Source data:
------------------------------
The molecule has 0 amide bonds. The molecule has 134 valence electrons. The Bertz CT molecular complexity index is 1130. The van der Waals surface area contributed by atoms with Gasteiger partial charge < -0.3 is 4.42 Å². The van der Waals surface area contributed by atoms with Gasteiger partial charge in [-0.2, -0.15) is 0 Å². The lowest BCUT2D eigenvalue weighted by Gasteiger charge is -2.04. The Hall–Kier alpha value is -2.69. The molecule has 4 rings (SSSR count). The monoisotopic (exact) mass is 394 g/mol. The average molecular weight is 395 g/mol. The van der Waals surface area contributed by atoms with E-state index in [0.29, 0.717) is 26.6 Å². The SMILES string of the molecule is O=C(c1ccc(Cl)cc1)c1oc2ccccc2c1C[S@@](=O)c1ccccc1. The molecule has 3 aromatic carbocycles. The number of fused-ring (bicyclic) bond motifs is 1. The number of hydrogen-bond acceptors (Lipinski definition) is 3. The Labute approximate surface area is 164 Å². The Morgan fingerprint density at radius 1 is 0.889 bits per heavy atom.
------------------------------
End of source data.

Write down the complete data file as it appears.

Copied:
The molecule has 0 amide bonds. The molecule has 134 valence electrons. The Bertz CT molecular complexity index is 1130. The van der Waals surface area contributed by atoms with Gasteiger partial charge < -0.3 is 4.42 Å². The van der Waals surface area contributed by atoms with Gasteiger partial charge in [-0.2, -0.15) is 0 Å². The lowest BCUT2D eigenvalue weighted by Gasteiger charge is -2.04. The Hall–Kier alpha value is -2.69. The molecule has 4 rings (SSSR count). The monoisotopic (exact) mass is 394 g/mol. The average molecular weight is 395 g/mol. The van der Waals surface area contributed by atoms with E-state index in [0.29, 0.717) is 26.6 Å². The SMILES string of the molecule is O=C(c1ccc(Cl)cc1)c1oc2ccccc2c1C[S@@](=O)c1ccccc1. The molecule has 3 aromatic carbocycles. The number of fused-ring (bicyclic) bond motifs is 1. The number of hydrogen-bond acceptors (Lipinski definition) is 3. The Labute approximate surface area is 164 Å². The Morgan fingerprint density at radius 1 is 0.889 bits per heavy atom.